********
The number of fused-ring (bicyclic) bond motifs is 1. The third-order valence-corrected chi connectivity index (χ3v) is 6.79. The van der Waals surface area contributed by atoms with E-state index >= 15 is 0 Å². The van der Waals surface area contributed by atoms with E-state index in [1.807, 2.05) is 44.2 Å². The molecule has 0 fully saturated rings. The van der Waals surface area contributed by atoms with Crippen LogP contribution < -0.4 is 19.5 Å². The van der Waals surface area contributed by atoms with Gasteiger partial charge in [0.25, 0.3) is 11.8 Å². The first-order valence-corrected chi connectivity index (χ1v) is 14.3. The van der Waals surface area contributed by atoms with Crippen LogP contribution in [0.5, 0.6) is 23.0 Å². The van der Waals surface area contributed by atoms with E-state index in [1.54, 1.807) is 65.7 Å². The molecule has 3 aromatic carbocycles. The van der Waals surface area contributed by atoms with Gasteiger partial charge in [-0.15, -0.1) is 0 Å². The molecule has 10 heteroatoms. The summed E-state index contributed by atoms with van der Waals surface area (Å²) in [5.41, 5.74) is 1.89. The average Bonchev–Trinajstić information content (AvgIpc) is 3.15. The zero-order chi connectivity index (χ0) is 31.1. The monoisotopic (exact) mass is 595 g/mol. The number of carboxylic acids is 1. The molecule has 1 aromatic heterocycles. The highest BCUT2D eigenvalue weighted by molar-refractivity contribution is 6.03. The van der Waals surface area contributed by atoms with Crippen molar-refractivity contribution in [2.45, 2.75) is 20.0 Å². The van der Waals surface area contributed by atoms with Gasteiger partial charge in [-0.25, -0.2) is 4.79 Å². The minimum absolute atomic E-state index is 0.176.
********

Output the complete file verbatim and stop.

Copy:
The number of fused-ring (bicyclic) bond motifs is 1. The third-order valence-corrected chi connectivity index (χ3v) is 6.79. The van der Waals surface area contributed by atoms with E-state index >= 15 is 0 Å². The van der Waals surface area contributed by atoms with E-state index in [1.807, 2.05) is 44.2 Å². The molecule has 0 fully saturated rings. The van der Waals surface area contributed by atoms with Crippen LogP contribution < -0.4 is 19.5 Å². The van der Waals surface area contributed by atoms with Gasteiger partial charge in [0.25, 0.3) is 11.8 Å². The first-order valence-corrected chi connectivity index (χ1v) is 14.3. The van der Waals surface area contributed by atoms with Crippen LogP contribution in [0.5, 0.6) is 23.0 Å². The van der Waals surface area contributed by atoms with E-state index in [1.54, 1.807) is 65.7 Å². The molecule has 3 aromatic carbocycles. The van der Waals surface area contributed by atoms with Gasteiger partial charge in [-0.15, -0.1) is 0 Å². The molecule has 10 heteroatoms. The summed E-state index contributed by atoms with van der Waals surface area (Å²) in [5.41, 5.74) is 1.89. The average Bonchev–Trinajstić information content (AvgIpc) is 3.15. The zero-order chi connectivity index (χ0) is 31.1. The monoisotopic (exact) mass is 595 g/mol. The number of carboxylic acids is 1. The molecule has 1 aromatic heterocycles. The highest BCUT2D eigenvalue weighted by molar-refractivity contribution is 6.03. The van der Waals surface area contributed by atoms with Crippen molar-refractivity contribution in [2.45, 2.75) is 20.0 Å². The van der Waals surface area contributed by atoms with Gasteiger partial charge in [-0.25, -0.2) is 4.79 Å². The minimum absolute atomic E-state index is 0.176.